Grant Shapps: To ask the Secretary of State for Environment, Food and Rural Affairs pursuant to the answer to my hon. Friend the Member for Brentwood and Ongar (Mr. Pickles) of 4 November 2008, Official Report, column 401W, on waste disposal: council tax, (1) whether domestic properties with a (a) Class M and (b) Class N council tax exemption will be liable to pay the new charges for the collection of household waste being trialled in the waste incentive pilot areas; [235852]

(2) whether domestic properties with a Class V council tax exemption will be liable to pay the new charges for the collection of household waste being trialled in the waste incentive pilot areas. [235853]

Jane Kennedy: Pilot authorities will determine which households they wish a waste reduction scheme to cover.

Participation in a waste incentives scheme by diplomatic and consular agents would be on a voluntary basis.

Wales

Welsh Language: Railways

Hywel Williams: To ask the Secretary of State for Wales what discussions he has had with the Department for Transport, Virgin Trains and Great Western Trains regarding the use of the Welsh language in respect of rail services provided (a) in Wales and (b) across the border. [237846]

Mr. Paul Murphy: None.

Electoral Commission Committee

Electoral Register

Mrs. Laing: To ask the hon. Member for Gosport, representing the Speaker's Committee on the Electoral Commission what the Electoral Commission's latest estimate is of the number of eligible people who are not on the electoral register. [236726]


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Sir Peter Viggers: The Electoral Commission informs me that its 2005 report, Understanding Electoral Registration, contains the most recent national estimate for non-registration for England and Wales. The percentage of the eligible household population not on the register at 15 October 2000 was estimated to be between 8 per cent. and 9 per cent., which was equivalent to approximately 3.5 million people.

The Commission further informs me that the most recent estimate for the number of eligible people aged 18 or older not on the Northern Ireland register was 15.5 per cent., which was equivalent to approximately 200,000 people. This estimate is drawn from the December 2007 Northern Ireland register and was published in the Commission's 2008 report Electoral Registration in Northern Ireland.

Both reports are available on the Commission's website.

Political Parties: Finance

Peter Luff: To ask the hon. Member for Gosport, representing the Speaker's Committee on the Electoral Commission pursuant to the answer of 6 October 2008, Official Report, column 83W, on political parties: finance, when the Commission proposes to introduce any new requirements. [236233]

Sir Peter Viggers: The Electoral Commission informs me that its consultation closed on 3 October 2008. The majority of respondents welcomed the Commission's proposals to introduce a standard format for the submission of accounts, but a number of concerns were raised about the proposed timetable for implementation.

The Commission further informs me that it has considered these concerns carefully and has discussed them with some respondents to the consultation. As a result, the Commission has decided to continue to develop draft new standard requirements and guidance materials in discussion with the political parties, but will not now seek to make the new standard approach mandatory for accounts covering the financial year 2009.

The Commission anticipates that the new approach will become mandatory for accounts relating to the financial year 2010.

House of Commons Commission

Members: Allowances

Jo Swinson: To ask the hon. Member for North Devon, representing the House of Commons Commission on what date the Commission expects to publish information relating to hon. Members' expenses following the judgment of the divisional court on 16 May 2008; and if he will make a statement. [237602]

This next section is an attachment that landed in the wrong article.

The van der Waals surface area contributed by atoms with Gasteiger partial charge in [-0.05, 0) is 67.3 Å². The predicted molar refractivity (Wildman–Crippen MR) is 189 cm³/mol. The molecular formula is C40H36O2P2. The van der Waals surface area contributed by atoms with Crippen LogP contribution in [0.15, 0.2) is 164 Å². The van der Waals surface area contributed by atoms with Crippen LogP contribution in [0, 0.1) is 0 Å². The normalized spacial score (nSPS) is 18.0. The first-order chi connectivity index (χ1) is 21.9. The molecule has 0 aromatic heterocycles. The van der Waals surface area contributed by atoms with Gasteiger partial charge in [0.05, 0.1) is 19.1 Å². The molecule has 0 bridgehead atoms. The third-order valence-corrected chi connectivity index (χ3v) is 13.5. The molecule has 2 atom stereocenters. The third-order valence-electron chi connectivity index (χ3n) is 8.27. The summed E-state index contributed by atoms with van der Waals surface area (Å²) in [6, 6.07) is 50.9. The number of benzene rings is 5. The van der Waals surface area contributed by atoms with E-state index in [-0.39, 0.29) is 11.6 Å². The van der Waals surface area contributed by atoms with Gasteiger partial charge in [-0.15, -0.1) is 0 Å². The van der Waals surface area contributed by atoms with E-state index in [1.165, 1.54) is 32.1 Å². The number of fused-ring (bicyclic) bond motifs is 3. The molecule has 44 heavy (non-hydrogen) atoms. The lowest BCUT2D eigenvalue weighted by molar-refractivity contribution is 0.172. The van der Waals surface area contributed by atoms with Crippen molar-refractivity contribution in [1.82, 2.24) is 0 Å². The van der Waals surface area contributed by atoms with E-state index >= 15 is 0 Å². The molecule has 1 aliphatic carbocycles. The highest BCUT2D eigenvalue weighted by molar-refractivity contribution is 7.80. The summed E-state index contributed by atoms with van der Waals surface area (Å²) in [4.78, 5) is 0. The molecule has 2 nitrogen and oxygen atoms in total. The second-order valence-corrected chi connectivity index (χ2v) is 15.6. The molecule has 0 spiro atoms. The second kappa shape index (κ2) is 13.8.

Nick Harvey: Work is in train to prepare information relating to Members' expenses for publication. The House will be informed when a date for publication is known.


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Transport

A40: Repairs and Maintenance

Mr. Harper: To ask the Secretary of State for Transport (1) what the (a) initial budget and (b) cost outturn was for the Highways Agency roadworks on the A40 at Over, Gloucestershire; [237594]

(2) what the reasons are for the delays in the completion of works to the A40 between Highnam and Over. [237595]

Paul Clark: The initial budget for the A40 scheme at Over was £10.8 million. The scheme is not yet complete, so it is too early to provide an outturn cost prior to the agreement of final accounts with all suppliers.

The scheme incorporates carriageway reconstruction, improved drainage, refurbishment of Over bridge, replacement of street lighting, upgrading of traffic signals, the renewal of safety fencing and construction of a bus lane in collaboration with Gloucestershire county council. Although this has made for a complex scheme, the Highways Agency consider it is essential to run these works together to avoid the need for unscheduled closures in the future.

The construction works commenced in May 2008 and were programmed to benefit from summer weather. Unfortunately the summer proved to be wetter than anticipated and this, together with the discovery of poorer ground conditions than anticipated, uncharted utilities equipment, and additional repairs to the Over bridge deck, has contributed to an extended programme.

Aviation: Greater London

Mr. Evennett: To ask the Secretary of State for Transport how many (a) flights and (b) low-flying flights to (i) Heathrow and (ii) London City airports there were in (A) 1997 and (B) at the latest date for which figures are available. [236784]

Jim Fitzpatrick: The following table shows the number of flights to Heathrow and London City airports in 1997 and 2007.

Flights to Heathrow and London City
Thousand

1997 2007

Heathrow

215

238

London City

16

39

Source:
DfT analysis of Civil Aviation Authority data

The Department does not have data on low-flying flights.

Aviation: Noise

Justine Greening: To ask the Secretary of State for Transport what the meaning is of the term bear down used in the Air Transport White Paper 2003 in relation to aircraft noise; and what the policy of bearing down on aircraft noise entails in relation to aircraft noise (a) across the UK and (b) in the vicinity of each UK airport. [237300]


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Jim Fitzpatrick [holding answer 19 November 2008]: The 2003 The Future of Air Transport White Paper recognised that noise from aircraft operations at night was widely regarded as the least acceptable aspect of aircraft operations and gave a commitment to bear down on night noise accordingly. However the White Paper stated that a fair balance needed to be struck between local disturbance, the limits of social acceptability and the economic benefits of night flights. This should be done on a case-by-case basis.

The policy to bear down on night noise was expressed in general terms as were the other broad aims for night restrictions including